Zac Efron, of childhood idolatry and heartthrob glory, has never been so sinister.
But, I suppose that’s the objective when playing the role of an infamous serial killer.
And in Netflix’s Ted Bundy biopic, Extremely Wicked, Shockingly Evil and Vile, I’d say Efron did a pretty stellar job at it.
Extremely Wicked is the highly-anticipated Netflix original covering the haunting story of Ted Bundy and his murderous conquests from the perspective of his longtime girlfriend, Liz Kloepfer (Lily Collins). And following the release of the documentary-style Conversations with a Killer: The Ted Bundy Tapes, the Bundy-craze was only on the rise.
The public’s long-held and recently resurged fascination with the man responsible for at least thirty murders of women across the country is no surprise, considering the charade of charisma and sincerity that sustained the man’s streak of atrocities and escaped arrest.
Bundy, with the heinous nature of his numerous crimes starkly contrasting with his charming, astute persona, is an enigmatic man who yields unending public intrigue.
And that mystery, that gloom, that peril, is certainly reflected in Extremely Wicked.
The film opens with a jarring, back-and-forth cut between scenes from the night Bundy and Liz first met to years later when Bundy has finally met his fate in prison. It is deliberate filmmaking that sets the tone for the rest of the movie’s chilling tone and feel.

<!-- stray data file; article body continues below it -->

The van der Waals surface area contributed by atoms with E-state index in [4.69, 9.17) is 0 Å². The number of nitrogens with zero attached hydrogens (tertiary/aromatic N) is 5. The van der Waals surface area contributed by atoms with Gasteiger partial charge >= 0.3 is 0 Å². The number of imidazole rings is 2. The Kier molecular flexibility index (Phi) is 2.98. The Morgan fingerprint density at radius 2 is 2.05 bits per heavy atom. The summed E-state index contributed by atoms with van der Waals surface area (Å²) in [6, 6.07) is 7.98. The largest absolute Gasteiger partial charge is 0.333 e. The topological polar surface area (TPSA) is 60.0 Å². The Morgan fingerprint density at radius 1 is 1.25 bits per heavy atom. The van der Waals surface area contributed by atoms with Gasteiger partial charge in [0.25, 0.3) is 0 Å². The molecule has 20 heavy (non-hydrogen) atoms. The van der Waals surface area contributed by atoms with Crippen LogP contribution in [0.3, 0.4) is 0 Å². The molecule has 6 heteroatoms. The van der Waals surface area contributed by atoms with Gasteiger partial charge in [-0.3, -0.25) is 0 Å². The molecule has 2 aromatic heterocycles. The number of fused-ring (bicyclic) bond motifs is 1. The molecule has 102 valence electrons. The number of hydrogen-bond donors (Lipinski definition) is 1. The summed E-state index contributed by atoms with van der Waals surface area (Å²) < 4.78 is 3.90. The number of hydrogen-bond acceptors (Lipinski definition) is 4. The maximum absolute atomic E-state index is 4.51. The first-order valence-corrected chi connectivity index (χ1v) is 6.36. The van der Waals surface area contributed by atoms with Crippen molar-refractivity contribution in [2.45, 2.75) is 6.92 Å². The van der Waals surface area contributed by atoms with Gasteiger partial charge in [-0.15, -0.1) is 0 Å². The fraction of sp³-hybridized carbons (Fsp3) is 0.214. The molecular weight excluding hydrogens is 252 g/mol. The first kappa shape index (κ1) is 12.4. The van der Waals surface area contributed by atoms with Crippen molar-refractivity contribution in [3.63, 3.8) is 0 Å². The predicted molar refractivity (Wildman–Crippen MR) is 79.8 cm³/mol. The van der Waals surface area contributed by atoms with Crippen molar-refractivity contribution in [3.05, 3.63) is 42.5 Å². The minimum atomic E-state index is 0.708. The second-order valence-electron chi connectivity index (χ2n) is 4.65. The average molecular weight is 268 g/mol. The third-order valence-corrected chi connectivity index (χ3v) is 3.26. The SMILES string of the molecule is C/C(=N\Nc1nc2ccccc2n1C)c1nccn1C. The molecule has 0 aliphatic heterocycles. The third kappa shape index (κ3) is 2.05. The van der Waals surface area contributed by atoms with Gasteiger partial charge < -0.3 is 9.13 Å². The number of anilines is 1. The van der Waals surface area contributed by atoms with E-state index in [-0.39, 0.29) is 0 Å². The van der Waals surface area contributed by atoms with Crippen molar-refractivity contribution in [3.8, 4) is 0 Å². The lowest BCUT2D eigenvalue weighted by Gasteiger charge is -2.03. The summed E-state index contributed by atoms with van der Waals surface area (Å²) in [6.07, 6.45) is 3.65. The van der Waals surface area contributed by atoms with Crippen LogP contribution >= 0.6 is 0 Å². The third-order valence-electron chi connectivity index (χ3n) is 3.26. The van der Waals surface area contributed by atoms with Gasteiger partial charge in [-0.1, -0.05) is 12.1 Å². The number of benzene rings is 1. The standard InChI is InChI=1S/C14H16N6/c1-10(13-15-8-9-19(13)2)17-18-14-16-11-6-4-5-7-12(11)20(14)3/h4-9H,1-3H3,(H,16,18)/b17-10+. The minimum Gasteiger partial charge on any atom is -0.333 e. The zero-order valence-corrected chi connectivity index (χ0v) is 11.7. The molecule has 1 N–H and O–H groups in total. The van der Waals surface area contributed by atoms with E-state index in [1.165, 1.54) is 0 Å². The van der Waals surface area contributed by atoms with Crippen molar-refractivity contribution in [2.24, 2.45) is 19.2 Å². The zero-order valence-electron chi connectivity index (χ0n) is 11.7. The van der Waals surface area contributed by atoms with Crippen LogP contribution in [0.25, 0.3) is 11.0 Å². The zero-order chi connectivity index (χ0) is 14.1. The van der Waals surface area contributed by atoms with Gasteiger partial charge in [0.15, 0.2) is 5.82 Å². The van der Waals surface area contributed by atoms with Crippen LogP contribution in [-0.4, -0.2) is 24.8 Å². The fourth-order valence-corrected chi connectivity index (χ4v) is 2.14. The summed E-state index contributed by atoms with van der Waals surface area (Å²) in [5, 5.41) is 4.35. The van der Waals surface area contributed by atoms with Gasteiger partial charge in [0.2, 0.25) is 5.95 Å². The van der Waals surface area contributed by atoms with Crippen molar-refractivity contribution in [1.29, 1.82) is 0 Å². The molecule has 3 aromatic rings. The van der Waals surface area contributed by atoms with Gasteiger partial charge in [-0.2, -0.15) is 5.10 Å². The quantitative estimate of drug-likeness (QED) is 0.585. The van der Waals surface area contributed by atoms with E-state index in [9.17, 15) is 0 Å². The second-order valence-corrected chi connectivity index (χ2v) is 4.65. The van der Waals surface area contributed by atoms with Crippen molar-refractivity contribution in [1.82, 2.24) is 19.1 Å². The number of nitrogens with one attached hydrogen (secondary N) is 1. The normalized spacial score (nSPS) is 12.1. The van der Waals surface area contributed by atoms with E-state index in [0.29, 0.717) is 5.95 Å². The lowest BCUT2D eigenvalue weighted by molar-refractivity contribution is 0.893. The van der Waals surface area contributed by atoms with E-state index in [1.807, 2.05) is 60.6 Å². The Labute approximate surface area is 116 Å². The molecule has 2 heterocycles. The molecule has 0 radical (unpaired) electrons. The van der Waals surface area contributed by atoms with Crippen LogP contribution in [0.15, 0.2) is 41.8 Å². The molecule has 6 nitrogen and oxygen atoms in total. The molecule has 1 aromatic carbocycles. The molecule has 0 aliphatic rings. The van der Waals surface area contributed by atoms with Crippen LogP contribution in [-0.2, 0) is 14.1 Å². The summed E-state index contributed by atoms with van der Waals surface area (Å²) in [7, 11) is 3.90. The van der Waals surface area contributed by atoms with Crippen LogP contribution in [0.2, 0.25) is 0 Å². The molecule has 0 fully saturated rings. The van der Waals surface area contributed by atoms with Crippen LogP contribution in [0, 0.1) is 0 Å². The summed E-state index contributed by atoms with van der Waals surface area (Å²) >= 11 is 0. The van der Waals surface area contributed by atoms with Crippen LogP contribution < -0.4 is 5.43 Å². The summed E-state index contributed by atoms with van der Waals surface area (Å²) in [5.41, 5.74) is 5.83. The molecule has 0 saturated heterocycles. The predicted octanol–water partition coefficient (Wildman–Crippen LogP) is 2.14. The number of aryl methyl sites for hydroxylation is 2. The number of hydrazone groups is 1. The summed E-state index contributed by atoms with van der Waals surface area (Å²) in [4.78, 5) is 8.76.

The film adjusts in chronology, smoothly flowing into storytelling from the former setting of Bundy and Liz’s first meeting.
From there, the film does a masterful job of depicting the intricacies of the Ted Bundy story, juxtaposing his loving role as a boyfriend/fiance to Liz and father figure to her daughter and effortless ability to enrapture people and female affection with the heinous details of his crimes and his eerie mask of confidence and cool in the face of trembling victims and jester of courtrooms and media attention. There is true cinematographic prowess behind this that contributes to the riveting nature of Extremely Wicked, with the shifting POV—from Liz to Ted—adding to the film’s grit and texture.
Moreover, the characters and their respective arcs aid in shaping the quality of the film. Bundy, of course, is an intrinsically intriguing character, and Efron embodies this with ease and expertise, putting on a truly skillful and ominous performance. But the women around him, and their awe and loyalty to him, have their own narrative magnitude to offer.
Collins, most prominently, took on the difficult role of the longtime but slowly distrusting girlfriend with absolute artistry. She expresses the slow transformation of devotion to denial to disbelief to despair with a beautiful performance of humanity and subtlety and authenticity.
The movie spans over a wide period of Bundy’s reign, from the early arrests to the building cases to the eventual sentence, slowly unraveling the threads of Bundy’s lies and crimes and relationships. The film—its editing and production and acting and story— entices and enthralls in all angles and dimensions.
And in its horror and barbarity and production and dramatization, it is is easy to fall into the clutches of movie magic and Efron-mania, delving into the film’s narrative with the consoling assumption of its fictionality.
And yet, when the movie ends and the credits roll, actual clips from the movie’s events appear, with the real-life face and voice of Bundy piercing the screen in jolting tangibility.
Because there is no fictionality to cling to, no invalidity to comfort in. This monster reigned beyond the closet; Bundy was brutally real, and so were his innocent victims and the many lives he ravaged.
This truth is more wicked and evil and vile than fiction, and Extremely Wicked, Shocking Evil and Vile captured just that.